Aaron Gilmore should have stayed on in Parliament, to reinstate his reputation.
Remember Aaron Gilmore? The MP vilified, bullied and hounded out of Parliament by the political elite, cheered by the public, about a month ago. The guy whose political career, reputation, and livelihood was ended because he was rude to a waiter when tipsy.
When he resigned from Parliament he completed the circle of public humiliation. It was a tidy ending. We got our pound of flesh. We could start looking for another to vilify for mistakes we’ve all made, and will make again (because they’re fun).
It was tidier for Gilmore. He got the bully off his back. He got the chance to return to normal life and purge himself of the toxin of politics.
Sometimes, when faced with the might of the political mob, the best option is to flee for the hills. Remove the subject and you remove the object, forcing the political elite, and the public, to look for another.
Here’s five reasons why Aaron should have squared his shoulders and stuck it out in Parliament:
1) The issue had a half life of two weeks maximum. The controversy was so trivial it would have collapsed under its own weight. Sure, it would have remained as a meme of some sort for occasional jokes, but largely not in the public sphere. Aaron just needed to get through this period.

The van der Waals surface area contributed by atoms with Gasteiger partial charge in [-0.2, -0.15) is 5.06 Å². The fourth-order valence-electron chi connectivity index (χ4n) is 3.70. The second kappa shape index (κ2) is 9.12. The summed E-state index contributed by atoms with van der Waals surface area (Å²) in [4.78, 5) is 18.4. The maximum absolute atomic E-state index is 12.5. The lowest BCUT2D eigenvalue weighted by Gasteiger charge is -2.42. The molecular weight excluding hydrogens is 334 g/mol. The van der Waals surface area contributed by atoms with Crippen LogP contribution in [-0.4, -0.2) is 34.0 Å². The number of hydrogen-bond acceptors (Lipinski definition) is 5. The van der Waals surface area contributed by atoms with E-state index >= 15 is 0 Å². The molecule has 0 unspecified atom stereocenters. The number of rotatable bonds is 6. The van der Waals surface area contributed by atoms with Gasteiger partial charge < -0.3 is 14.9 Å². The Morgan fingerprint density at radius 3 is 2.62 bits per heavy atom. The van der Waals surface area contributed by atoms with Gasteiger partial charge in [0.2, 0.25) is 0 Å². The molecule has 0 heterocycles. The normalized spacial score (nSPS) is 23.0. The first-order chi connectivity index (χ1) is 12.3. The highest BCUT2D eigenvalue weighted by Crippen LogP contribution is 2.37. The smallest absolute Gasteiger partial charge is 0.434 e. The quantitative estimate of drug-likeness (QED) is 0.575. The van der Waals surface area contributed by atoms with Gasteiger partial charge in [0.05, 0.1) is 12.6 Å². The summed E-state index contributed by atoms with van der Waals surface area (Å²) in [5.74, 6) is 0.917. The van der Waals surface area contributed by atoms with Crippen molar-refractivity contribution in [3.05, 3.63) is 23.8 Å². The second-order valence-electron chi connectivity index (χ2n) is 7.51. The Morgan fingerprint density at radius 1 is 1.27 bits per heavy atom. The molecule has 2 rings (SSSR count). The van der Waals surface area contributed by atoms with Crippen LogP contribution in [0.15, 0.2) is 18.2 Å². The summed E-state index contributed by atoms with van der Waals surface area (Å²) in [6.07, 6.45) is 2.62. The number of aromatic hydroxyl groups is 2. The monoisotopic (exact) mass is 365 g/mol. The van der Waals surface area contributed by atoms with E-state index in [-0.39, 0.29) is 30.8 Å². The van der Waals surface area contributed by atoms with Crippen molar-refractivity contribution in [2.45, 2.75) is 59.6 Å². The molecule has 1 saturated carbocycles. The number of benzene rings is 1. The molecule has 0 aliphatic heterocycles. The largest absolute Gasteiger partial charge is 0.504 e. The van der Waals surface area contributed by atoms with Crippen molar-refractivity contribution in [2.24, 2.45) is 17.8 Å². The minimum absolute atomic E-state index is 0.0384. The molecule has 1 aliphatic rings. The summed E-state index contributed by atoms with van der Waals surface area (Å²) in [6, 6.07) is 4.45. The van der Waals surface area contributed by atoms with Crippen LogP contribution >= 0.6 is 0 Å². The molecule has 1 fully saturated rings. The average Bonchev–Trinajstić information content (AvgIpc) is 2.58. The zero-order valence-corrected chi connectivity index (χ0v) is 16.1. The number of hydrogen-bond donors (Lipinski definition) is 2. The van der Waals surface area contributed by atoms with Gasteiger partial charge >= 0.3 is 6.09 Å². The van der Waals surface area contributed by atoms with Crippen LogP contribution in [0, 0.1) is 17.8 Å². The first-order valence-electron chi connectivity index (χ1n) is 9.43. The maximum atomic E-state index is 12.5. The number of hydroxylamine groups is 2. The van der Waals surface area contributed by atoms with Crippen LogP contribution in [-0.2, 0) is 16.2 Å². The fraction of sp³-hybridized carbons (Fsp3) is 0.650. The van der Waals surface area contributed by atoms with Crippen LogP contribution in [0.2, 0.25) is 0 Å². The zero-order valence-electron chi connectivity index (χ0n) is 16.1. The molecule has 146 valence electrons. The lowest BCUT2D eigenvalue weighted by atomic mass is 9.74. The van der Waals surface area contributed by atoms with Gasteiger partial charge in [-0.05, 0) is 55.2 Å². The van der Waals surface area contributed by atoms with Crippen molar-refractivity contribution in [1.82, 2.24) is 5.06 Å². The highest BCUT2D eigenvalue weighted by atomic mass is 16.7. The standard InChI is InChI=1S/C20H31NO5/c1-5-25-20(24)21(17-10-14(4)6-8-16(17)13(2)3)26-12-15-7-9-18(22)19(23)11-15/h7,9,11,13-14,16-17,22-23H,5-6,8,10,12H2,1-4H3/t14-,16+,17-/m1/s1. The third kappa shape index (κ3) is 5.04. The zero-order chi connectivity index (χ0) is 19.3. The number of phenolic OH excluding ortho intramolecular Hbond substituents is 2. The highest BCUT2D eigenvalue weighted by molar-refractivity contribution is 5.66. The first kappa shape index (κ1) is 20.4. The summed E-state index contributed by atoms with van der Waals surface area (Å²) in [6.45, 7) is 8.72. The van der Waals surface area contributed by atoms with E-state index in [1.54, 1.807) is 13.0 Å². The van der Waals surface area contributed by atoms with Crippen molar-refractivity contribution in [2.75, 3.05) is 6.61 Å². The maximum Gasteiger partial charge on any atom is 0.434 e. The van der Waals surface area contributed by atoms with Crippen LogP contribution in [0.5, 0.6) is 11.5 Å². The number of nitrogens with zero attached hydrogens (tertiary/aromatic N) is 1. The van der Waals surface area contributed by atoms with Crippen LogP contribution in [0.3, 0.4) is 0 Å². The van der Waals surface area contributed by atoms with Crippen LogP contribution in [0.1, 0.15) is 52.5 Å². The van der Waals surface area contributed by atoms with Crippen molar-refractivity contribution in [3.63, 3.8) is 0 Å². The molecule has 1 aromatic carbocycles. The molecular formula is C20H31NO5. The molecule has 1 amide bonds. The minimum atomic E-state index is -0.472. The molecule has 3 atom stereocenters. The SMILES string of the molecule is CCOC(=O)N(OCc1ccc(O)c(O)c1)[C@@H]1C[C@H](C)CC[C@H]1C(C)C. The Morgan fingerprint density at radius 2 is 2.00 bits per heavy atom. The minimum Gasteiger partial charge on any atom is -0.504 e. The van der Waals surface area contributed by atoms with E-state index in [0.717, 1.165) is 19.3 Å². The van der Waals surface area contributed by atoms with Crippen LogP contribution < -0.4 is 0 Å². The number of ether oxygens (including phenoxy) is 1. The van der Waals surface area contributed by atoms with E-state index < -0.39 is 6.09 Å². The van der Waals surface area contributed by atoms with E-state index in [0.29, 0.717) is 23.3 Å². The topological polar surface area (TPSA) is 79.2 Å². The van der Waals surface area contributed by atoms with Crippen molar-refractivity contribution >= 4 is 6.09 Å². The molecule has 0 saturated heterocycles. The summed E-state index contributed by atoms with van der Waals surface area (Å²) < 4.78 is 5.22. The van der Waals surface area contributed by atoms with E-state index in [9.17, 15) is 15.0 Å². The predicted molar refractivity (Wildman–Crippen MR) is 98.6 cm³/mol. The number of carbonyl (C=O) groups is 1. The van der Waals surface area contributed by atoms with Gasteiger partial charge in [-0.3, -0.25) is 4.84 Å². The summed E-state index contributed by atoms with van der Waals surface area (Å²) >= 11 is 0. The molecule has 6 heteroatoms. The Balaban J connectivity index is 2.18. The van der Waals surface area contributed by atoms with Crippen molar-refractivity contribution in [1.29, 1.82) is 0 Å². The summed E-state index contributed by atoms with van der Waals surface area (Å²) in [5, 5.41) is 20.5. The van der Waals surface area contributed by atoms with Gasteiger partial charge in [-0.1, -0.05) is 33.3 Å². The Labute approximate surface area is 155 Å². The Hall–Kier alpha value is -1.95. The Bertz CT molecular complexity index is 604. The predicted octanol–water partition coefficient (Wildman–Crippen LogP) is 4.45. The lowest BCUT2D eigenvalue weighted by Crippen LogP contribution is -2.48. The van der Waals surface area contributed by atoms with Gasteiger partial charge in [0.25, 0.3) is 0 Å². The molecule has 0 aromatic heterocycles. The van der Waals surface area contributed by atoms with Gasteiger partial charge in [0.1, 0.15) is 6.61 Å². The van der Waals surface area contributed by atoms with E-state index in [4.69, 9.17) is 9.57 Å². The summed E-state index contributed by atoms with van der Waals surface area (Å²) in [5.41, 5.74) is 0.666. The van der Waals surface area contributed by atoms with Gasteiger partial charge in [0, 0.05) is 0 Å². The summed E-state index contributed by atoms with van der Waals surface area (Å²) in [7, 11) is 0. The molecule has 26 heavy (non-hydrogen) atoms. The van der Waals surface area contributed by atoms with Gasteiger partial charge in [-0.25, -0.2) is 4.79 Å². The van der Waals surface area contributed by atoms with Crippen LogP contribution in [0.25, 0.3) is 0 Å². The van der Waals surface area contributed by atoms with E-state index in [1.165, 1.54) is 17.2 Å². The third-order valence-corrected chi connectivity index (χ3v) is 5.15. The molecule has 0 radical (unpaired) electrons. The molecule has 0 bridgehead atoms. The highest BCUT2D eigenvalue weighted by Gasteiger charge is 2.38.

2) He could propel himself into a career. The issue provided opportunity to be propelled, Winston-style, into the public eye; to carve out an identity which could keep him in politics for a length of time and at a level, that was unlikely to happen otherwise. The situation was ripe with possibilities: go independent, go rogue, go populist… but he’d need help and imagination to do that.
3) He could fix his reputation. Staying would give him time, and a platform, to show that he did not deserve the opprobrium. He could knuckle down and work as a solidly contributing backbencher. It’s unlikely National was going to let him have a career if he stayed, but it’s just as unlikely, despite what he was probably told, that he’s going to get a political career by leaving.
4) He could remain employed. I don’t know what his income options were or what he is doing now. But frankly, it’s not right to get hounded out of a job, and risk the viability of your family, for such petty reasons. Staying would allow him to earn an income and build a post-politics platform. It’s on the taxpayers’ dime, but given what happened, that’s not necessarily his concern.
5) He could condemn those who showed him no loyalty. He was wronged by people he should have been able to trust, and by people who just saw the whole thing as entertainment. It would eat most of us up to seek revenge (and it’s not worth it), but if he was determined, the only way he could do that was from the platform of an MP.
I suspect his reasons for resigning were not good ones, and that the above options were not readily apparent in the tumult of the times.
As distance grows between those terrible days, I would imagine that the best reason for leaving is becoming apparent to him: that the triviality and shallowness that drives public humiliation is not something that a sane or sober person wants part of.